# Thread: real value function (integral)

1. ## real value function (integral)

How would I do this? Im really stuck. Most appreciated!

2. $\frac{df}{d \alpha} \: = \: \frac{1}{\alpha}$
Integrating
$f(\alpha) \: = \: ln | \alpha | +C$
$f(1) \: = \: C=0$

$f(\alpha \beta) \: = \: ln | \alpha | +ln | \beta |$
$f(\alpha \beta) \: = \: f(\alpha)+f(\beta)$

3. If you wanted to evaluate it, you could write it as $\int^{\infty}_{0} \int^{\alpha}_{1} e^{-tx} \ dt \ dx$

then switch the order of integration

$= \int^{\alpha}_{1} \int_{0}^{\infty} e^{-tx} \ dx \ dt$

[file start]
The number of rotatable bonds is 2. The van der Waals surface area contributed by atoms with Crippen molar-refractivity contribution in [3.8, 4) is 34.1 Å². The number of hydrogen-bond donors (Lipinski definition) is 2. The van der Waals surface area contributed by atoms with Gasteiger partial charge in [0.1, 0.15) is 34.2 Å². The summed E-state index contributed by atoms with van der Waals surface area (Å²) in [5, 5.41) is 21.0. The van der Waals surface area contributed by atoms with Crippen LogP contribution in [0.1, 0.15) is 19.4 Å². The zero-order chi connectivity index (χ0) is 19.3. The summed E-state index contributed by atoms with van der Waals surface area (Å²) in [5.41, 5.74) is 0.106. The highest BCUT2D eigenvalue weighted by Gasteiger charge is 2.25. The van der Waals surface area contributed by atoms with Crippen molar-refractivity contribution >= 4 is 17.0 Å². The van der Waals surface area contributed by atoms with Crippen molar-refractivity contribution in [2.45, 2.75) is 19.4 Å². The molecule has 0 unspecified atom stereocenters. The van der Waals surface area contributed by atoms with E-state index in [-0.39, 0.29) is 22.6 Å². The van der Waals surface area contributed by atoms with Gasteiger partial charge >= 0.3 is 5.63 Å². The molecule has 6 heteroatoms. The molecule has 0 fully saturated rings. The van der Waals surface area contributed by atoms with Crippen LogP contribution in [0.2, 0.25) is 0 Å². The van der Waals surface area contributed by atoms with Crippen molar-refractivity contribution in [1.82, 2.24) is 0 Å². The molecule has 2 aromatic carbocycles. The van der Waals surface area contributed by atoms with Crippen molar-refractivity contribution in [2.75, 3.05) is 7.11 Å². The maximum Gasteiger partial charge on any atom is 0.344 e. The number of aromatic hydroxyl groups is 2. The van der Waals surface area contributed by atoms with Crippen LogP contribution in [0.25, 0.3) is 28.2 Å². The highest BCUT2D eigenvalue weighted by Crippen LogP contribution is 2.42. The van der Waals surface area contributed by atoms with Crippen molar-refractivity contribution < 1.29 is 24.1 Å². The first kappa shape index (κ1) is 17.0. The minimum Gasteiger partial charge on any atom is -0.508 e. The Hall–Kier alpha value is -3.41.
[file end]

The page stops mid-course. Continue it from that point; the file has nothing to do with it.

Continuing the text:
$= \int^{\alpha}_{1} \frac{1}{t} \ dx = \ln \alpha$

4. thanks! If possible, could you help me in this thread? Thanks

http://www.mathhelpforum.com/math-he...tive-help.html

5. No , the question says without evaluating the integral , we cannot do it in this way .

$f( a) = \int_0^{\infty} \frac{ e^{-x} - e^{-ax} }{x}~dx$

Sub. $x = bt$ and change the dummy variable , we have

$f(a) = \int_0^{\infty} \frac{ e^{-bx} - e^{-abx} }{bx}~(bdx)$

$= \int_0^{\infty} \frac{ e^{-bx} - e^{-abx} }{x}~dx$

$= \int_0^{\infty} \frac{ e^{-bx} - e^{-x} + e^{-x} - e^{-abx} }{x}~dx$

$=\int_0^{\infty} \frac{ (e^{-x} - e^{-abx})-(e^{-x} - e^{-bx} ) }{x}~dx$

$= f(ab) - f(b)$ so $f(ab) = f(a) + f(b)$